It’s easy to slip into a formless void of time in quarantine. Create necessary structure around your days by setting a daily schedule: get dressed, eat breakfast, work out, read a book, have facetime calls with friends and family, etc. It’s okay if you don’t have every moment accounted for, rather, it’s to keep you from feeling unmoored and purposeless. Try to stick to your schedule every day.
One of the most important things you can do while in quarantine is to stay physically active. Exercise reduces levels of adrenaline and cortisol, the body’s stress hormones. Schedule at least 30 minutes of vigorous exercise daily. There are literally hundreds of great exercise videos online lead by experienced coaches and teachers – cue up your favorites, or try something new! A yoga mat, small weights, resistance bands, and skipping ropes are all easily accommodated in a Hong Kong hotel room. Some hotels also offer exercise equipment rentals, so be sure to inquire when booking.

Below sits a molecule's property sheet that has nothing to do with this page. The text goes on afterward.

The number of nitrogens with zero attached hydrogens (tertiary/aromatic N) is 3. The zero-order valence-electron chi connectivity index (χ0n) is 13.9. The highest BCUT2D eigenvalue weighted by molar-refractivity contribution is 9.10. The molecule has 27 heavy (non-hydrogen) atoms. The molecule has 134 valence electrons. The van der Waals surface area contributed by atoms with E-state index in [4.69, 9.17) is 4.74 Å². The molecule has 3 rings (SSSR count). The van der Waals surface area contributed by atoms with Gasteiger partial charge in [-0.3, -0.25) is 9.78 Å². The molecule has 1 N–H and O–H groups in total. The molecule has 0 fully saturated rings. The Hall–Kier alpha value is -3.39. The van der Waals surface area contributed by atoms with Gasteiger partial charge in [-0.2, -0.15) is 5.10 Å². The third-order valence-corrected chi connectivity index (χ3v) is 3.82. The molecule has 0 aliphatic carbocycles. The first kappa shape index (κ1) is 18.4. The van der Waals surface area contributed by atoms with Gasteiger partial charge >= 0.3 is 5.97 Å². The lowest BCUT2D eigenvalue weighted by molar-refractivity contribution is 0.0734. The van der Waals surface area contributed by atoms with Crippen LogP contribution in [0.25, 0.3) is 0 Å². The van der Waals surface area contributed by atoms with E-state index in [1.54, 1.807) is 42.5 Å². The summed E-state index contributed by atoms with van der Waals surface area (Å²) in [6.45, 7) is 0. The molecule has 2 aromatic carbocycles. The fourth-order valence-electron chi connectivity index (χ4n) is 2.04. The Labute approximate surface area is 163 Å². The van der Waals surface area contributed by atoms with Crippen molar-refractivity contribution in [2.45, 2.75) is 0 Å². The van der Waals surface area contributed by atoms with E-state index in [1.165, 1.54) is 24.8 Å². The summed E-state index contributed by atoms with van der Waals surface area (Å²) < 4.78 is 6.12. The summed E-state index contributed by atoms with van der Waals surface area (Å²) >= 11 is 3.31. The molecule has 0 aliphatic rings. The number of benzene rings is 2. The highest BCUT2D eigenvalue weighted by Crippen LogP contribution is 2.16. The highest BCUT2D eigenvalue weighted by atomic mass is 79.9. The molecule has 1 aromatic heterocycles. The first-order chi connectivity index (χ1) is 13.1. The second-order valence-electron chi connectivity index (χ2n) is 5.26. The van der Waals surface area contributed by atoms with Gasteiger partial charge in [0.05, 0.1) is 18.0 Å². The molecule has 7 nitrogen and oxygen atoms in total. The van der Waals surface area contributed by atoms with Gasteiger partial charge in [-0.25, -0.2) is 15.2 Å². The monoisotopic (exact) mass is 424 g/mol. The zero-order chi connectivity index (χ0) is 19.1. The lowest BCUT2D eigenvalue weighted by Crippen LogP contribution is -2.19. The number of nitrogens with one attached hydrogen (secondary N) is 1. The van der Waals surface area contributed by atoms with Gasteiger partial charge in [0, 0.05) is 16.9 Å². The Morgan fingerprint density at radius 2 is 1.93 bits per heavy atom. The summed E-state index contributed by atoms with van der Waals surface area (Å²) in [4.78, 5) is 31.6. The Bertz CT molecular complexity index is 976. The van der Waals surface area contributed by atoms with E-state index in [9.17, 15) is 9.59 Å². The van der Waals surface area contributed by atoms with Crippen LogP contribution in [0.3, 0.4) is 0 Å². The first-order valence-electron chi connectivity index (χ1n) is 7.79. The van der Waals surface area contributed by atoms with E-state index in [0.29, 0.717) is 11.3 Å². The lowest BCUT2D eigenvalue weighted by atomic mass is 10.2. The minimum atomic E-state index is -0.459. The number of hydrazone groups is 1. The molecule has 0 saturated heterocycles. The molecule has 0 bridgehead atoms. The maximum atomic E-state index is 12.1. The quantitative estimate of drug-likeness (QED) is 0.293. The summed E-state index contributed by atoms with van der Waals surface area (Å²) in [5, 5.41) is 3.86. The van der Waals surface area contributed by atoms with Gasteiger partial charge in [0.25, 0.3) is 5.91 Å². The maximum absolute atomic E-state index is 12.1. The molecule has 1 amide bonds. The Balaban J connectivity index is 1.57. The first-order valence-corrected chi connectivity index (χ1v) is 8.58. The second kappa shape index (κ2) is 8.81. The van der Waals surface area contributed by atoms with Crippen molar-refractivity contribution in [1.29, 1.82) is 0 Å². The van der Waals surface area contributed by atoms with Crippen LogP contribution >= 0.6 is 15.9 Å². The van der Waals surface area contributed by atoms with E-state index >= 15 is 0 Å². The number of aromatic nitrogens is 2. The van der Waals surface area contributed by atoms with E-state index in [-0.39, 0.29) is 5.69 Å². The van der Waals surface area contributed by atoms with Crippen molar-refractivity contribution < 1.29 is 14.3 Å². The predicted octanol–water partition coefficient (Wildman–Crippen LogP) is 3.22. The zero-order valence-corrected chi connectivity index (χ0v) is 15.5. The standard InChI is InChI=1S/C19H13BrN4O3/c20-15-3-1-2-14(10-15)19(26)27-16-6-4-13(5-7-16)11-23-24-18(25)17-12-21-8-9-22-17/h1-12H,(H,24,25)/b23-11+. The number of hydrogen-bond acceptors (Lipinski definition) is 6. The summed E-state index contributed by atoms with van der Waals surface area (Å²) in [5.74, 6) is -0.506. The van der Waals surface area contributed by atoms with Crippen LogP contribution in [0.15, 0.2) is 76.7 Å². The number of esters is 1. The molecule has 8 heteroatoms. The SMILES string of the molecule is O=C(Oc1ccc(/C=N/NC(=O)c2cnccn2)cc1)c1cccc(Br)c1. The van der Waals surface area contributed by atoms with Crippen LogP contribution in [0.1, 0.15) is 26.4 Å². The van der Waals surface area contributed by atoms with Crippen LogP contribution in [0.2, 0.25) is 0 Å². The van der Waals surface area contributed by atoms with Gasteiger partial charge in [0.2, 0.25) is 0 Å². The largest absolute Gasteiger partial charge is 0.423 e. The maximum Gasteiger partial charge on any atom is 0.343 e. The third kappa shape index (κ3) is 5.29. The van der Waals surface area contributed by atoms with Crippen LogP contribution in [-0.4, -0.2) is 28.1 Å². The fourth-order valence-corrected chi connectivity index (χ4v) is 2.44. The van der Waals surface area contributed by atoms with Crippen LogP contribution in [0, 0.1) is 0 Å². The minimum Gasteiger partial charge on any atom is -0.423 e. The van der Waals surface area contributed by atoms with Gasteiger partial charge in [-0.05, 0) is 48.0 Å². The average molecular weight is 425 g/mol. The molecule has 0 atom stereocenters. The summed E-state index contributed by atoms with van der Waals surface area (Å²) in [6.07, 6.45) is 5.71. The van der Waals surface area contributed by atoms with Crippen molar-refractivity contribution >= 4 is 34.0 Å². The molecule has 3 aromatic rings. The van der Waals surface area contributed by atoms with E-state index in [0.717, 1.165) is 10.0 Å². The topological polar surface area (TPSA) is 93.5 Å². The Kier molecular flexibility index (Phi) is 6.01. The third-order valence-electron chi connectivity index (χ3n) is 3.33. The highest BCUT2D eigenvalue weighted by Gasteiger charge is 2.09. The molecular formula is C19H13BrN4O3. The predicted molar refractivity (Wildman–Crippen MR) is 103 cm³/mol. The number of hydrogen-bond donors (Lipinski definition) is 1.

Our minds are usually very active during the day. We are constantly planning, searching, assessing and comparing – and that is just a trip to the grocery store. We make hundreds of decisions every day, without even thinking about it. In quarantine, there is precious little to decide upon, so plan to stay mentally active. Try to spend at least six hours a day on something productive and purposeful to stimulate your mind. You will feel better and sleep better in the end.
If you are facing three weeks in quarantine, some people have found that reframing the time is helpful. Instead of thinking of your stay as three long weeks, think of it as two 10-day periods. This change in mindset can make a small but essential difference in how you perceive your remaining time in quarantine. Put thought into action by creating a custom calendar of 10-day blocks that you can cross off as the days pass. Do seven 3-day blocks work better for you? Go with that instead.